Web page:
Dear St Macartan’s Parishioners,

As you are fully aware, we are living in times that are extremely challenging and require us all to adjust and adapt to these new circumstances. But they are not beyond our control. We can minimise our risk or spreading and possibly acquiring this virus, if we listen to the government’s expert medical advisors and the government rules and regulations, which are designed to help our society get through this emergency as quickly as possible.

As your Parish Priest, I have been looking at ways to keep us connected spiritually and relationally, as we need each other more than ever now. We may not be able to congregate together for the liturgy, but prayer knows no boundaries. I am offering a private Mass daily for you all and will be trialling a video Mass (click on  link }. We will see how this goes and hopefully I can present the Easter Masses and all Sunday Masses in this type of format, until we can all come back together again. 

Just on that; “all coming back together again.” We will get through this crisis; so we should start looking ahead and looking forward to the day we can celebrate the Eucharist together again – What a glorious day that will be, how we can celebrate and party then - Yippee ;- )

But until that day comes, there are many things we can still do. Here are some ways to love your neighbour, especially those vulnerable people, during Coronavirus and while still social distancing.

Make a call

‘Every hand we don’t shake must become a phone call we make’. Be generous with phone calls, text messages, emails with photos, Facetime, WhatsApp. Kids call your parents and grandparents; parents and grandparents, call your children and grandchildren. It's especially important to take the time to call people in your life who you might not speak to very often.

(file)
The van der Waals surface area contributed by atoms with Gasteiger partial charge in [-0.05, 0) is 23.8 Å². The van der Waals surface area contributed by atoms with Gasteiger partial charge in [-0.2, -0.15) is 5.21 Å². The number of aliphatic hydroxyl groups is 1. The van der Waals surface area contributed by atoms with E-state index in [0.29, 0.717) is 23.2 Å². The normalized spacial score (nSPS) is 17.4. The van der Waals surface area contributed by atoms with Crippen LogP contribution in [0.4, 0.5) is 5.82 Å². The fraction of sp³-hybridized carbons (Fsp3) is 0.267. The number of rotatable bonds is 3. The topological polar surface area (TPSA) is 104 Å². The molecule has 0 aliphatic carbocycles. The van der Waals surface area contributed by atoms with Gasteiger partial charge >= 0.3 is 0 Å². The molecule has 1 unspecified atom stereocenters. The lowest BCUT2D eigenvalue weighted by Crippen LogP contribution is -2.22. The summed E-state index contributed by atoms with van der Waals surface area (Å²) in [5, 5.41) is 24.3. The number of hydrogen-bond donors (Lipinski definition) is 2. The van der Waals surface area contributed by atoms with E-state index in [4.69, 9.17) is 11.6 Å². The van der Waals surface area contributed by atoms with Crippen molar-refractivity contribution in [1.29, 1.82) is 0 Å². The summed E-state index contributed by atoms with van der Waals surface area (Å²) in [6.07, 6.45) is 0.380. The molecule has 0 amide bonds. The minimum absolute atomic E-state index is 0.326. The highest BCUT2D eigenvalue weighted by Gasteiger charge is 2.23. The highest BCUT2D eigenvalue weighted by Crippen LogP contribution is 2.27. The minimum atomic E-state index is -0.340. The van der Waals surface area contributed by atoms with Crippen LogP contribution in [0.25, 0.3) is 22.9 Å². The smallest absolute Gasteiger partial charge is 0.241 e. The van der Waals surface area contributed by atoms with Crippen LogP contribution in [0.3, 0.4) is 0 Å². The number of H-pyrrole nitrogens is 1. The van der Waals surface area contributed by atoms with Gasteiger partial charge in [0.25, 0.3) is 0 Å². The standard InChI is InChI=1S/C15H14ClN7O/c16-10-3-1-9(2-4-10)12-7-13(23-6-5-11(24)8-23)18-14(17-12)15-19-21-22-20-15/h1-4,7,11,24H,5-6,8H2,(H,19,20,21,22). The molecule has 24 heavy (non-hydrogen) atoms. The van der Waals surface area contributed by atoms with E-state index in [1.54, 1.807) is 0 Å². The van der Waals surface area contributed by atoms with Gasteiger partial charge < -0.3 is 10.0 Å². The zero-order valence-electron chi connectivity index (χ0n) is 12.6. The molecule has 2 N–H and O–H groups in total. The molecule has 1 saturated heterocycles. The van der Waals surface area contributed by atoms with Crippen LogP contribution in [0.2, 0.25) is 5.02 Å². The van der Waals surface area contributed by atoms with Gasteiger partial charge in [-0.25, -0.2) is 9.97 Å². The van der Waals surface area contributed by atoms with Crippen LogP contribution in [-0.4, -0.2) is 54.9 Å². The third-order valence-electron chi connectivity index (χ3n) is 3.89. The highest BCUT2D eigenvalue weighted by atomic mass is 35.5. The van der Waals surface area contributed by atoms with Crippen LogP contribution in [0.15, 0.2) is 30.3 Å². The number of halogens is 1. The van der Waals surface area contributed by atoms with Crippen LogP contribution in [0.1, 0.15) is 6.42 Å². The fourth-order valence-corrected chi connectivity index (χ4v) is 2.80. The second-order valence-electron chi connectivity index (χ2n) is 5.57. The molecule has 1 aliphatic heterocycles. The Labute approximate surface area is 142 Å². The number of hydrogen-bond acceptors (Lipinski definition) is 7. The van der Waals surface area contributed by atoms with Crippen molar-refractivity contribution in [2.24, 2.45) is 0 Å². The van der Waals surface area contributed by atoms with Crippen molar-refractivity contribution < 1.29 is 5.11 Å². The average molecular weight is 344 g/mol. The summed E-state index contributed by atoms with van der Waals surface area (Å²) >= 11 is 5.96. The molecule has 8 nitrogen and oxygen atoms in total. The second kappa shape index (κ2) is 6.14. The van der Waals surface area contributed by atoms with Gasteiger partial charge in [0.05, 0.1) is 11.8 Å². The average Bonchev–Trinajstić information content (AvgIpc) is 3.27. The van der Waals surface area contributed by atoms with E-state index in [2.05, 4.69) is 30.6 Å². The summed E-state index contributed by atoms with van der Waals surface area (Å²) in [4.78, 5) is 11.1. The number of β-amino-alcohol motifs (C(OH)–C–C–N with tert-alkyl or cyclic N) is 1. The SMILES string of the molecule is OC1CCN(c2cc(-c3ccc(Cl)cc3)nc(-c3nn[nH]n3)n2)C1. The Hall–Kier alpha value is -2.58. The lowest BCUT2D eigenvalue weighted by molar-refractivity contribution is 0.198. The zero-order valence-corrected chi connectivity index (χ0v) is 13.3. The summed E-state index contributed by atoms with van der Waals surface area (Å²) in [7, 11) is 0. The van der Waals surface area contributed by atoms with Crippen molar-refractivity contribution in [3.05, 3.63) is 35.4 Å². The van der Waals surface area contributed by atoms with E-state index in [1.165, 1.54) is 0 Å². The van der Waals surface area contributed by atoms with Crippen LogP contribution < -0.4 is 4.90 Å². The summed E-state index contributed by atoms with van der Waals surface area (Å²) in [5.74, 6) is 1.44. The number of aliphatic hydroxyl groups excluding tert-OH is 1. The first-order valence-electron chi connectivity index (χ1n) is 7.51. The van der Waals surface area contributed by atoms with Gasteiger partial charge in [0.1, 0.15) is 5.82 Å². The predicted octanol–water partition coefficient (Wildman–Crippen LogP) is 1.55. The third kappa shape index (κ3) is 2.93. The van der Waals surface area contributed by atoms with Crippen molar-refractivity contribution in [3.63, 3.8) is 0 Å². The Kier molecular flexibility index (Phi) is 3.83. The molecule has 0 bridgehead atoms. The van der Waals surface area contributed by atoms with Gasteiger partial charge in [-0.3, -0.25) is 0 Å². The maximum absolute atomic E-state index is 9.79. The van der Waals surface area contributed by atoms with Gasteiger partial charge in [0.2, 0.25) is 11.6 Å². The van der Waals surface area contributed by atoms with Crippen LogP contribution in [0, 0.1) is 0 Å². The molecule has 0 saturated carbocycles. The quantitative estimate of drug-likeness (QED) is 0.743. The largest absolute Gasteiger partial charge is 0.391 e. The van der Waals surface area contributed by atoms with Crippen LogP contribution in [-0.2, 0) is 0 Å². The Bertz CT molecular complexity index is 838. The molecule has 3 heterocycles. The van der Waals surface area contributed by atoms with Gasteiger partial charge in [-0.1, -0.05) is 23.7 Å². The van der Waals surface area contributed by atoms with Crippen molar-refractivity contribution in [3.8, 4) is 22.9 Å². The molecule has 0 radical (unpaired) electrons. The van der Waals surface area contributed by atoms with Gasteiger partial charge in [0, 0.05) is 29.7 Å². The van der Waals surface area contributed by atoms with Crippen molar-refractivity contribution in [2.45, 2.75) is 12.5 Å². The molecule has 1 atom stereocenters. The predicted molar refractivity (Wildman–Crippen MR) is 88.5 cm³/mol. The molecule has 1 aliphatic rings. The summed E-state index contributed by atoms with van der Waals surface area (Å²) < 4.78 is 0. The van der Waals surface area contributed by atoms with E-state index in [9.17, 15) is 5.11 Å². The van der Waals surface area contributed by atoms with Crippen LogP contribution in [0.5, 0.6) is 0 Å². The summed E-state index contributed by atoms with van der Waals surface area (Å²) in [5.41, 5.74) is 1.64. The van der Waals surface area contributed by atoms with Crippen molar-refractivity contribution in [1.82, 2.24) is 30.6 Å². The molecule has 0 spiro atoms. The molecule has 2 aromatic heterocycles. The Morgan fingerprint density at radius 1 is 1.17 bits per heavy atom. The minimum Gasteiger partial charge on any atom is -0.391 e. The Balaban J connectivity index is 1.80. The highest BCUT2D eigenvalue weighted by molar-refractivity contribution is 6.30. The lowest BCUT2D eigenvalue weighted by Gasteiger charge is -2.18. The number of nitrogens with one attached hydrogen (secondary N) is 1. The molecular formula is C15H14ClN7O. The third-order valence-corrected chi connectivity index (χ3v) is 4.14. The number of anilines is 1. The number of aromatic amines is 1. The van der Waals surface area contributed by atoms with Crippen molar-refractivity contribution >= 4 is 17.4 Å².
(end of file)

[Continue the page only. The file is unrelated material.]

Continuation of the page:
Send a letter 

Tried and true ways are also necessary. Rediscover the lost art of letter writing with friends and family in addition to phone calls and FaceTime. Send get well cards, letters and if you feel particularly artistic, try sending a drawing. 

Do the shopping 

Get in touch with elderly or vulnerable people in your community and offer help with their shopping. Ensuring they have adequate provisions in this time is one of the most valuable acts of service you can offer. 

Join or set up a volunteer help group

During this time when supermarket shelves are often empty, community groups are springing up across Facebook finding ways to provide excess food supplies and toilet paper to people who need it, and providing up to date information on shops that still carry stock of various items.       

Shop local  

Local business owners are our neighbours too, and while national corporations will be able to weather these rough times, smaller businesses may struggle over the next few weeks. Where you can, shop local.    

Fight the hoarding impulse

Over-stockpiling leads to a shortage of essential provisions for more vulnerable communities that don't have the means or opportunity. Buy in moderation, so others are also able to meet their needs.   

Ask how you can help 

Check in with neighbours and people who may be socially isolated and ask how you can help. Particularly if you’re in a lower-risk group, reach out to people in your community and see what you can do. It might be picking up groceries or prescriptions or offer a chat, or a photo to make them smile. These "Kindness cards" templates can be used to drop in your neighbours' letterboxes.

Create care packages

With other members of the parish, create care packages for people in your community who are isolated, especially those who may suffer financial strain over the coming weeks.  

These suggestions are aimed at inspiring action. “Truly I tell you, just as you did it to one of the least of these who are my members of my family you did to me.” Matt 25: 40 NRS

Pope Francis in his 15 March Angelus address, offered this prayer: 

“I want to pray for all of the priests, the creativity of priests who think of a thousand ways to be with the people so that the people don’t feel alone.”

Rev. Fr. Geoffrey Mcilroy PP
St Macartan's Mornington

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